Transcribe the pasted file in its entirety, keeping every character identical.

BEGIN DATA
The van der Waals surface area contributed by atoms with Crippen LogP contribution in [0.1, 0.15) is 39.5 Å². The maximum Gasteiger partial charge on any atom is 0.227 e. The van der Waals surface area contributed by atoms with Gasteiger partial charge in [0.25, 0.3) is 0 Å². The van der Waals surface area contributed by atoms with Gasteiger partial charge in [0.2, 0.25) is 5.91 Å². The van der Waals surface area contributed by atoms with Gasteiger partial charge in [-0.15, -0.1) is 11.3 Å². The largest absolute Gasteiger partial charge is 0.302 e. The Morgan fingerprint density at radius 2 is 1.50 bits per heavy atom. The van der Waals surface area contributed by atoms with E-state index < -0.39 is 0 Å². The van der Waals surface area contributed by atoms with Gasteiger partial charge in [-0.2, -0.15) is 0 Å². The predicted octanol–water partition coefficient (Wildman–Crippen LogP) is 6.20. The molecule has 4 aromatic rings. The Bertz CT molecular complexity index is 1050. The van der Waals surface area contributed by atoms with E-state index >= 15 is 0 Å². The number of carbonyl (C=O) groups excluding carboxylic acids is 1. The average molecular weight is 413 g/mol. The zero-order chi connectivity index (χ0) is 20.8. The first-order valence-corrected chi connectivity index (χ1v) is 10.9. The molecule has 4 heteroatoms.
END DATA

The van der Waals surface area contributed by atoms with Crippen LogP contribution in [0.1, 0.15) is 39.5 Å². The maximum Gasteiger partial charge on any atom is 0.227 e. The van der Waals surface area contributed by atoms with Gasteiger partial charge in [0.25, 0.3) is 0 Å². The van der Waals surface area contributed by atoms with Gasteiger partial charge in [0.2, 0.25) is 5.91 Å². The van der Waals surface area contributed by atoms with Gasteiger partial charge in [-0.15, -0.1) is 11.3 Å². The largest absolute Gasteiger partial charge is 0.302 e. The Morgan fingerprint density at radius 2 is 1.50 bits per heavy atom. The van der Waals surface area contributed by atoms with E-state index < -0.39 is 0 Å². The van der Waals surface area contributed by atoms with Gasteiger partial charge in [-0.2, -0.15) is 0 Å². The predicted octanol–water partition coefficient (Wildman–Crippen LogP) is 6.20. The molecule has 4 aromatic rings. The Bertz CT molecular complexity index is 1050. The van der Waals surface area contributed by atoms with E-state index >= 15 is 0 Å². The number of carbonyl (C=O) groups excluding carboxylic acids is 1. The average molecular weight is 413 g/mol. The zero-order chi connectivity index (χ0) is 20.8. The first-order valence-corrected chi connectivity index (χ1v) is 10.9. The molecule has 4 heteroatoms.